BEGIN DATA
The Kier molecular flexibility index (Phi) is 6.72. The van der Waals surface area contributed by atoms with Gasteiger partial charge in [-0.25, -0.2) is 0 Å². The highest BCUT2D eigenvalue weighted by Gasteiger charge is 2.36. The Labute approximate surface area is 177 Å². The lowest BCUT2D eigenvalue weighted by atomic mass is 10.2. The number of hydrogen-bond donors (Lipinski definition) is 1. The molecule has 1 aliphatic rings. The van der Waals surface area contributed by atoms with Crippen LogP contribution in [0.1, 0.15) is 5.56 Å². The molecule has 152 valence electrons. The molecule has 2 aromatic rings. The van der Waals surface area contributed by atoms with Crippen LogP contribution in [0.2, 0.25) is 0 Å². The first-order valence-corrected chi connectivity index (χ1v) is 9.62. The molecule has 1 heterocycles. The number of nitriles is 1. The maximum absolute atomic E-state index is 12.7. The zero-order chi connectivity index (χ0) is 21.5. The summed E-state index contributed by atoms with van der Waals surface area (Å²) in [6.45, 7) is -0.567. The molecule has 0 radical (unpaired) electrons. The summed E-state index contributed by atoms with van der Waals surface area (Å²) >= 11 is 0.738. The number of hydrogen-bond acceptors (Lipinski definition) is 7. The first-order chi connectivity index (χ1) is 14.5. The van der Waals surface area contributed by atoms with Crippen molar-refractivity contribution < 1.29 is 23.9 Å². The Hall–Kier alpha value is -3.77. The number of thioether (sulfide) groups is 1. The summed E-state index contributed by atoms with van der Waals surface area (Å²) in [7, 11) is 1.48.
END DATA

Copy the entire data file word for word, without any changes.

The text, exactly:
The Kier molecular flexibility index (Phi) is 6.72. The van der Waals surface area contributed by atoms with Gasteiger partial charge in [-0.25, -0.2) is 0 Å². The highest BCUT2D eigenvalue weighted by Gasteiger charge is 2.36. The Labute approximate surface area is 177 Å². The lowest BCUT2D eigenvalue weighted by atomic mass is 10.2. The number of hydrogen-bond donors (Lipinski definition) is 1. The molecule has 1 aliphatic rings. The van der Waals surface area contributed by atoms with Crippen LogP contribution in [0.1, 0.15) is 5.56 Å². The molecule has 152 valence electrons. The molecule has 2 aromatic rings. The van der Waals surface area contributed by atoms with Crippen LogP contribution in [0.2, 0.25) is 0 Å². The first-order valence-corrected chi connectivity index (χ1v) is 9.62. The molecule has 1 heterocycles. The number of nitriles is 1. The maximum absolute atomic E-state index is 12.7. The zero-order chi connectivity index (χ0) is 21.5. The summed E-state index contributed by atoms with van der Waals surface area (Å²) in [6.45, 7) is -0.567. The molecule has 0 radical (unpaired) electrons. The summed E-state index contributed by atoms with van der Waals surface area (Å²) >= 11 is 0.738. The number of hydrogen-bond acceptors (Lipinski definition) is 7. The first-order chi connectivity index (χ1) is 14.5. The van der Waals surface area contributed by atoms with Crippen molar-refractivity contribution < 1.29 is 23.9 Å². The Hall–Kier alpha value is -3.77. The number of thioether (sulfide) groups is 1. The summed E-state index contributed by atoms with van der Waals surface area (Å²) in [7, 11) is 1.48.